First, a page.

During many years of performing in various places and under sometimes difficult circumstances (not to mention precious rehearsal time or fast paced recording sessions) practicality has proven to be of uttermost importance. Conductors and musicians need to be able to read the sheet music easy and fast, often on darker stages or with a certain distance between them and the music stands (think of a trombone player or a conductor who has to keep one eye on the score while keeping the other on the orchestra).
The ‘House Style’ for the Metropole Orkest has therefore been distilled from years of experience. It is a well meant suggestion, and except for a few points like the staff size for example, not supposed to be a set of rules written in stone.
Current practice in regard to layout as described in most common books about arranging or orchestration is applicable to the Metropole Orkest as well. Of course, over time some ways of writing for the Metropole Orkest have proven to be more – or less – practical. We have collected our experience, and created an informational guide line in order to provide a smooth workflow for the arranger as well as for the library staff.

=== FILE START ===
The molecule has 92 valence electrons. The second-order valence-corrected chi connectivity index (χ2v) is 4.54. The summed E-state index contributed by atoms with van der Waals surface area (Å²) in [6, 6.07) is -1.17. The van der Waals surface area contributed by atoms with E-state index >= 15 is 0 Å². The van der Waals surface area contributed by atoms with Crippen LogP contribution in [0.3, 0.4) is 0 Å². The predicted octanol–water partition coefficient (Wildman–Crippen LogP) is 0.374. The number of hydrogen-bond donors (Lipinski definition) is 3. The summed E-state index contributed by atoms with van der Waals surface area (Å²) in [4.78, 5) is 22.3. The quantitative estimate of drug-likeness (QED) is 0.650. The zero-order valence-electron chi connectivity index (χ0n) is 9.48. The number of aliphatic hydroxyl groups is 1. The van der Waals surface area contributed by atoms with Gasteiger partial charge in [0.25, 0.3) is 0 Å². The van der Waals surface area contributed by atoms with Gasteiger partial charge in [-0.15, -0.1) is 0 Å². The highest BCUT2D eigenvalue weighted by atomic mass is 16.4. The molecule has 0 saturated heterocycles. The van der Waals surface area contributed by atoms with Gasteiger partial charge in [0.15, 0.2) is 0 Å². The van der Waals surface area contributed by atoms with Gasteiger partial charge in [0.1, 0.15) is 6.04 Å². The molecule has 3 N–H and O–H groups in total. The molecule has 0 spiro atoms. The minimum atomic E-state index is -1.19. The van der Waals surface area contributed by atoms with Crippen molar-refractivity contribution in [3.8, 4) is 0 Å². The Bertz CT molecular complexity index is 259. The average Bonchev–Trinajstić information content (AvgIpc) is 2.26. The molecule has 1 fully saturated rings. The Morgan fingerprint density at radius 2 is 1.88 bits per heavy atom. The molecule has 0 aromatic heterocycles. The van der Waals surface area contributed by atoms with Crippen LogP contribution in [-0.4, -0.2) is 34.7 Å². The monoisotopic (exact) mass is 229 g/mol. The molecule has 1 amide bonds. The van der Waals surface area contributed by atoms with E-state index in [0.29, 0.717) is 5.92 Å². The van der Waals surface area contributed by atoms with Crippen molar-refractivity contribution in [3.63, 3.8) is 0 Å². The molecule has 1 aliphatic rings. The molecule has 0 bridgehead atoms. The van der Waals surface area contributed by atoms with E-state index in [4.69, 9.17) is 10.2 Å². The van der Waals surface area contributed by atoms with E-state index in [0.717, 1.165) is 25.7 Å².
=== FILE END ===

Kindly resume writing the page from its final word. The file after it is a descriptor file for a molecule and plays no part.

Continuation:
• Always be sure that the arrangement you send is the correct and definite version.
• Deliver your arrangement as a Sibelius, Finale and/or PDF file.
• In case of a Sibelius or Finale file, it must be one file containing score and all parts in the correct format.
• In case of PDF files, the parts have to be sent as separate files.
• Do not ‘zip’ your files.
• Use common font types, and avoid jazz-fonts.
• Use a readable font size for lyrics, dynamics, articulation etc.
• Always add tempo and tempo change indications to score and parts.
• Use the same repeats in score and parts or otherwise do not create repeats at all.
• Divisi parts in strings are written on the same staff unless independence of parts requires the addition of more staves.
• Avoid the use of ‘8va’-notation. Notate pitches as they are, using the standard clef(s) for the instrument.
• Clearly indicate instrument changes in score and parts.
• Stay away from the minimum margins (the white area in the graphic below) or it will either not be printed, or become a victim of the binding.